A study in stripes – Tiramisu Peplum Top and some T’s

Despite lack of sleep and general feeling of impending middle age (I turned 42 this month, ack), I have been sewing like a mad women this week, doing some “I am a mother of young children and can’t live in heels and a perpetual state of glamorous dress, as much as I would like to, so lets make a bunch of practical T-shirts” sewing.

Anyhow, after wetting my jersey-sewing-t-shirt-making feet with the green stripe T last week, I made a few more. Even better, I was stashbusting a heap of jersey fabrics I have had since May last year, I’ve used three different fabrics from stash, woo hoo.

First up, and this one is much more interesting than “just a T-shirt” is a Tiramisu variation, turning the dress into a peplum top.  I started this during the Tiramisu Sewalong, right after my polka dot version.

The dress I was feeling very meh about, the fabric just didn’t work for me as a dress plus the waistband wasn’t holding/sitting well due to thinness of fabric: once the skirt was attached I didn’t like how the stripes looked.  So after glaring at it hanging in my sewing room for a few weeks out came the scissors and I chopped off  the skirt, leaving me with a 10″ peplum graduating down to 11″ at the back. Once I did the hem I think it ended up being about 8″ – 9″ in length.

I removed the waistband and replaced it with a pieced together waistband using the blue stripes.  I love how this looks plus the extra seams add great support and stability to the waist section.

As a small busted person I also appreciate how the shaping of this top gives me a bit of shape.

This blurry (oops) full length shot shows how I intend to generally wear it: with jeans for a smart casual look.

I like the slightly lower back hem.  It was easy to do.  I just measured one inch lower at the back and used my french curve to do an even curve back to the side seams.

I used my newly discovered fusible hemming tape for the peplum hem and love how smooth the hem sits as a result.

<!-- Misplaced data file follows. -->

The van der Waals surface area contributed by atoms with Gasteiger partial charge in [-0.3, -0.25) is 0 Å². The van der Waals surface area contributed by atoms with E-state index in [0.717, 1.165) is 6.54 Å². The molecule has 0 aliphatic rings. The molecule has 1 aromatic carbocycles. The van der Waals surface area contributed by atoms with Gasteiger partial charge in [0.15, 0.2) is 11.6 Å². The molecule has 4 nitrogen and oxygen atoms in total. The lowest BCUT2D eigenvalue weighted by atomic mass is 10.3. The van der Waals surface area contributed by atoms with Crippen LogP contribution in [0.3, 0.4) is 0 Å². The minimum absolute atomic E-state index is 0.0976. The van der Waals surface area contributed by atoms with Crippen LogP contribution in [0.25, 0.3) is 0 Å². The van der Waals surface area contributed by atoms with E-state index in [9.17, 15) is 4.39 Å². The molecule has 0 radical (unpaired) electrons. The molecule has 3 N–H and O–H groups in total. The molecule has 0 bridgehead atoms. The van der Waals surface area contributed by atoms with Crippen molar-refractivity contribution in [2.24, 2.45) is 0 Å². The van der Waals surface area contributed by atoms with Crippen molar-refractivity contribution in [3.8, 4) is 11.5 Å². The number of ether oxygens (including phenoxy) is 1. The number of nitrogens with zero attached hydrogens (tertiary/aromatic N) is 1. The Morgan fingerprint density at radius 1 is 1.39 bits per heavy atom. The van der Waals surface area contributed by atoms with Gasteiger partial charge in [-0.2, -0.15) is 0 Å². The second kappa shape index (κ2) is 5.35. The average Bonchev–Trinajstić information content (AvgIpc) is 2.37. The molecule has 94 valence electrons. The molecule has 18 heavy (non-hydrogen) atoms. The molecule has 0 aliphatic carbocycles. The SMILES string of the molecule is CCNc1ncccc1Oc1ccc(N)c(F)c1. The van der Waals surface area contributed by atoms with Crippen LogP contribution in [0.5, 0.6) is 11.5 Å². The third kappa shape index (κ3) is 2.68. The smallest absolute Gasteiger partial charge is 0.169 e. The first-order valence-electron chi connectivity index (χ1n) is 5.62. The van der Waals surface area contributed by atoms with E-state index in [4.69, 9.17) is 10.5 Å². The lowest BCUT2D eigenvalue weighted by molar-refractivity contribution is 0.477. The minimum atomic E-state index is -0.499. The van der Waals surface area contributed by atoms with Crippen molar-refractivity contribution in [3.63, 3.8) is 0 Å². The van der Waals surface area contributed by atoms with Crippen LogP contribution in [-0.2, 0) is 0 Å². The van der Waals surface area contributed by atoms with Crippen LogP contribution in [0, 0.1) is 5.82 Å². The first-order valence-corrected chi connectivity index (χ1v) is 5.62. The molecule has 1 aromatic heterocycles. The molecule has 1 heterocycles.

I do plan to make another one of these.  Or more.  I think as a top I will get way more wear than a dress and I love the fancier than a T-shirt look while it still being just as easy and comfortable as one.

Next up  I looked at the cut off skirt section of the Tiramisu and it just felt WRONG to let that fabric go to waste.  The fabric is lovely quality cotton jersey from the ebay store Fabric Warehouse, however I paid almost $30 for it including shipping so making a second top halves my cost per item and makes my stingy scrooge persona happy.

The skirt length was too short to make a full T-shirt so I added a chevron yoke using the scraps of fabric I had left.

Its just a very ordinary T-shirt but those chevrons and yoke plus working out how to make use of my scraps took some doing.  I got some great help via twitter from sewing buddies Lena and Gabrielle while I was trying to figure out how to make it work.  So awesome to have help and second opinions from experienced sewists mid project.

I used fusible stay tape for the hems and I used a twin needle to topstitch the yoke and neckline and hems.   The stripe matching at the back of the sleeves to the yoke is a TOTAL accident.  I had barely any fabric and not much choice as to where I could place the pieces so Yayy.

I was toying with idea of adding a lace yoke but decided the lace deserved something more than a pieced together offcut base so I am currently eyeing off some jersey on Fabric.com to bring that idea to fruition.

Finally, I used some more jersey from the Remnant Warehouse I purchased last year to make another basic T.  This one is drafted off one of my RTW T’s that I liked the fit of (same pattern as for the chevron T) and my first attempt at copying a RTW garment.

The peplum top and chevron T average at $15 each, the other T-shirt was less than $7. The quality of the fabric is beautiful, much nicer than a purchased T-shirt so I am very happy with this dose of restocking.  I kept them all plain and simple to maximise practicality.  This post is particularly thrilling to me as it represents the transition to being able to make (and actually wear.  In real life.  In front of real people) my entire wardrobe, including basics.